One problematic effect of Kimble is that antitrust tying law is undergoing a process of revision that is coming close to removing per se illegality. That has largely happened for just the reasons that the Court suggested: the underlying economic theory has changed, de-emphasizing harmful leverage and emphasizing efficiencies. By contrast, the patent law of tying arrangements — heavily borrowed from antitrust — remains stuck in a time warp until Congress gets around to changing it.
In defending its rule of stare decisis, the Kimble Court also observed that the challenged practice involved two areas of law, property and contract, where stare decisis has traditionally been regarded as strong because of reliance interests. A legal regime that previously permitted unlimited licensing but then adopted the Brulotte rule could certainly upset many reliance interests. When the legal change is in the other direction, however the weight of reliance interests is less clear. The real impact of overruling would be on those people, who like the parties in Kimble, wrote their agreements in ignorance of Brulotte. In such cases the effect of overruling would be that these parties would get precisely what they bargained for.
The Kimble Court rejected Kimble’s proposed alternative — namely, that post-expiration royalty extensions be addressed under a rule of reason. The Court found this unacceptable, substituting a bright line (although ill conceived) rule for something as complex and indeterminate as antitrust’s rule of reason. But nearly every commercial transaction in the country is subject to antitrust evaluation under Section 1 of the Sherman Act. Agreements requiring post-expiration payments would join the general run of agreements that are nearly always legal.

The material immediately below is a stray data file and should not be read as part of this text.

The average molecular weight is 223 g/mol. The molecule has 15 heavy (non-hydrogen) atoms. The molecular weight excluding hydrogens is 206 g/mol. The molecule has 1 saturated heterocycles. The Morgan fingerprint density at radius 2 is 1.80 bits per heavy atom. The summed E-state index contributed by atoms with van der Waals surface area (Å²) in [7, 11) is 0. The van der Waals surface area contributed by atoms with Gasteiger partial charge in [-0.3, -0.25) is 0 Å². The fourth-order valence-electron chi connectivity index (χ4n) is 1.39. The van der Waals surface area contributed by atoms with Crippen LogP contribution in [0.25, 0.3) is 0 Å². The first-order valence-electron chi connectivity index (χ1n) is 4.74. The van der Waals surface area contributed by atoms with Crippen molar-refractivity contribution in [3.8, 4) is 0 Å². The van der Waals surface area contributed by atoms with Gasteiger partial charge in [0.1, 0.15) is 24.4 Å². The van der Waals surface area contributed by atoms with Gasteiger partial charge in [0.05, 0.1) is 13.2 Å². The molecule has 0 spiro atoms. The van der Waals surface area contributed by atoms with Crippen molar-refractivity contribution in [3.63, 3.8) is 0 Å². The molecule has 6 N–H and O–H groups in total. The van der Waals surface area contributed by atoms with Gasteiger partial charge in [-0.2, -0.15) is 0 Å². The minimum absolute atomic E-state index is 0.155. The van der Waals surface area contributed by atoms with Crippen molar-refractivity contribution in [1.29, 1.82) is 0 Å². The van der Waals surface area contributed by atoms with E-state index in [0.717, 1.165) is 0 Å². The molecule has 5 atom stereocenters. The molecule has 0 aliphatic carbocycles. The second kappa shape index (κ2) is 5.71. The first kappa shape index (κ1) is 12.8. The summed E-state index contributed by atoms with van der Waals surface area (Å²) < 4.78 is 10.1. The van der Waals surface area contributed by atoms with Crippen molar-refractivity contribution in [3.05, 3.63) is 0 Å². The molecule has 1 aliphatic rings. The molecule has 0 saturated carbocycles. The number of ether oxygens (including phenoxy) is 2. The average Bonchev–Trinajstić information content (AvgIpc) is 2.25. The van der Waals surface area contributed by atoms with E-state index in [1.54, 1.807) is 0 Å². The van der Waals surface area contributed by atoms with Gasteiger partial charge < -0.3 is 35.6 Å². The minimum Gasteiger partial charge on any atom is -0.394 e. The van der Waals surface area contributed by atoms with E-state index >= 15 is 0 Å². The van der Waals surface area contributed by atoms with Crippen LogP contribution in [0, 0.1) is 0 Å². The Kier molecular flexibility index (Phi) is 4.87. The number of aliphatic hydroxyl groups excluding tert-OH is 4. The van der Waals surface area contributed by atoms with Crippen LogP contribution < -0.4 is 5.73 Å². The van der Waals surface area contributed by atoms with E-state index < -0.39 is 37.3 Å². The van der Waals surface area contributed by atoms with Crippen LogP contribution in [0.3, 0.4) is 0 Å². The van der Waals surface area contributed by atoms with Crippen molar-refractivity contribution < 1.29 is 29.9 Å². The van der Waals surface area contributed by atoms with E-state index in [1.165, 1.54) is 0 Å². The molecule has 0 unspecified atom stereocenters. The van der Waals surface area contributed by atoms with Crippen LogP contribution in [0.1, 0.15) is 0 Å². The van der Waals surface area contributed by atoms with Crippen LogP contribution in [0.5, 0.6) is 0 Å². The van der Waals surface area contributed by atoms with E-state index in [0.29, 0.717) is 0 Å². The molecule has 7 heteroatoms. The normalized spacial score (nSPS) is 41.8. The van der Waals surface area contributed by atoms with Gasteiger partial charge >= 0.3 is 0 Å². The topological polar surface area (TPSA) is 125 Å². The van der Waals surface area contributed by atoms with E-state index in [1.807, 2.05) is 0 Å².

Robert T. Miller: Norms of Equality Implicit in Capitalism
Supreme Court Economic Review, Forthcoming
U Iowa Legal Studies Research Paper No. 15-18
In contrast to most discussions about capitalism and equality, which concern how well capitalist societies conform to some notion of equality justified on grounds unrelated to capitalism, this paper inquires into what norms of equality are implicit in capitalism itself, which I take to be a legal system of strong property rights, broad freedom of contract, and minimal economic regulation. I argue that capitalism includes two separate norms of equality. The first is implicit in the legal rules defining capitalism because these rules create enforceable legal rights without regard to the parties’ social status, class, race, and similar factors. Often derided as merely formal, this norm of equality is in fact of tremendous practical importance, a fact that appears clearly when we consider economic systems in which this norm is not observed. The second norm of equality implicit in capitalism is much stronger. To show the existence of this norm, I argue that, beyond its defining legal rules, capitalism implicitly contains a norm of welfare maximization justifying these rules. Interpreting this norm in accordance with the Kaldor-Hicks (KH) concept of efficiency, I argue that, although KH-justifications can favor the rich over the poor and thus embed an obvious form of inequality, nevertheless because of certain special properties of the legal rules defining capitalism, when KH-justifications are limited to such rules, the justifications do not favor any economic group over any other. As a result, capitalism, now considered as a certain set of legal rules along with a KH-justification for such rules, gives equal consideration and respect to all persons and so embeds a strong norm of equality.
Jason Rantanen: Recent Developments in Patent Law - 2015
U Iowa Legal Studies Research Paper No. 15-19